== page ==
With the Edinburgh Fringe now entering the home straight there is still a good deal to see and enjoy online although time is fast running out to pack everything in. Another couple of random choices proved to have more in common than if I’d planned it that way. Marrying Jake Gyllenhall and Sugar are solo plays of about an hour’s duration written by their respective performers and dealing with the relationship experience of a modern American woman. Both start out in a generally lighthearted vein but have concealed depths of emotion that creep up on the viewer and take them by surprise when they perhaps least expect it.
Marrying movie star Jake Gyllenhall is an aspiration rather than a factual account from the pen of Melissa Center. It actually starts life as her mother’s idea although it gradually becomes an obsession with her too. This is fuelled by the regular mother/daughter phone calls on Sundays and the six degrees of separation coincidences that keep cropping up in the actor’s life (remember when it used to centre on Kevin Bacon?). All of this starts to convince her that there is some sort of predestination involved. She thinks he just might be attracted to her if they can only hook up and starts to show a tendency towards stalking and fantasising a non-existent relationship. Finally, they meet briefly at a public event – or do they? I couldn’t help wondering if this too was all part of an elaborate scenario cooked up by a fevered brain.
Gyllenhall doesn’t, you won’t be surprised to learn, put in an appearance except as pictures on the backdrop screen which forms part of a plush looking New York apartment set. Indeed, for the first half of the show he is relegated to the sidelines as Center walks us through a number of other unsuccessful and even creepy dates with a procession of men drawn from dating apps. My initial reaction is that all this went on for far too long but on reflection I think the point here is that her dissatisfaction with the outcomes of these encounters feeds into her imagining a more perfect future with someone unattainable. As such she becomes a somewhat unreliable/unaware narrator. There is even a section where she reports the ongoing harassment of an ex to the police (only to find herself being objectified by the duty officer) but fails to see that her own behaviour may need to be controlled. As an actor Center shows range throughout covering all the various characters in the piece to varying degrees of success. Scenes are interspersed with some songs she has written with Jamie Buxton that supposedly develop the ideas further but didn’t really add all that much to the mix. In the last few minutes we enter fantasyland completely; although this was supposed to make for an upbeat ending I didn’t think that it worked.
Mabel Thomas is the writer/performer of Sugar which takes a similarly confessional trajectory and also begins as comedy eliding eventually into tragedy in the second half. Thomas plays May (or possibly Mae) who gives us a series of anecdotes from her childhood before getting to the heart of the matter although, again, they prove to be relevant in showing how the central character comes to a difficult point in their lives with baggage attached from the past. In May/Mae’s case this is a heavy dose of manipulative behaviour with a large side order of entitlement and a sprinkling of moral turpitude. She will do what it takes to get her own way; even at the age of eight she realises she can flirt her way to success and is more than willing as a young teenager to cheat her way to exam achievement. Eventually, of course, she comes unstuck though I was unsure whether we were supposed to sympathise or think “aha, just desserts time”.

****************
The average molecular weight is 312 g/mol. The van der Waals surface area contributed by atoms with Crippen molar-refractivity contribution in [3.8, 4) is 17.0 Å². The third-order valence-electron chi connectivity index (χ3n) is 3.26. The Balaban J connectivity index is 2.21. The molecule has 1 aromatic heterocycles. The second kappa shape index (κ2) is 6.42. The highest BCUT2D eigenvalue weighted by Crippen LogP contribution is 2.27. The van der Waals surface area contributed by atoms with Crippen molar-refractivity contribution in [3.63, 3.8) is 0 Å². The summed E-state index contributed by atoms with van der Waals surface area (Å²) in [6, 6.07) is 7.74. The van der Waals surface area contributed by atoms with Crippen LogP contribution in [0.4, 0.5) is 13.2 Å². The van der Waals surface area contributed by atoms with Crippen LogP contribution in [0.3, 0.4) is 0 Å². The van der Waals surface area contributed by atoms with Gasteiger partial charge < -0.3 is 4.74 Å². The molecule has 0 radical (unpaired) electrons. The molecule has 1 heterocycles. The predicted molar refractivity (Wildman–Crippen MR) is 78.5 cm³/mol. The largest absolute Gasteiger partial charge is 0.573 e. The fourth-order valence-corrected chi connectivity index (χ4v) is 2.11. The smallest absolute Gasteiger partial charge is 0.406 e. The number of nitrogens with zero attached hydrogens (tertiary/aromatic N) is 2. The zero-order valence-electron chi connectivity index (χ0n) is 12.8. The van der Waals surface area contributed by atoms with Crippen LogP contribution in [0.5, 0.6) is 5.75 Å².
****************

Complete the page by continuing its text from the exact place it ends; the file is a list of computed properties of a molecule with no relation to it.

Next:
May/Mae becomes introduced to the online world of sugar dating through a website called Secret Arrangement (and that really exists!) in which so called sugar babies can interact with sugar daddies/mommas as a way of boosting income in return for companionship – at least that’s what it says in the blurb. Although May/Mae tries to lay down some ground rules she finds herself with a so called salt daddy – a man who has no intention of honouring any such arrangements. In pretty short order, she finds herself sexually, emotionally and financially abused. It’s a cautionary tale well handled by Thomas who switches from the comedy of the early scenes to the horrible experience which unfolds in the second half with assurance and skill and which kept me engaged for the duration.
Both pieces are worth attention although I think Sugar was the stronger offering of the two. If like me you’re running short on hours of the day I’m sure these pieces will be turning up again at other festivals after Edinburgh; at least in this day and age we can access anything, anytime and that’s got to be a positive advantage.
Today’s bonus Scenes For Survival piece is The Banshee. A wannabe author has a bad case of writer’s block but becomes obsessed with a next door neighbour’s cries of pain which eventually provide inspiration. Julie Wilson Nimmo delivers a sure footed performance in a creepy comedy from writer/director Greg Hemphill
Marrying Jake Gyllenhall/Sugar are available via the Edinburgh Fringe Festival click here
Scenes For Survival pieces are available from the NTS website – click here; a number are also available on BBC iPlayer – click here
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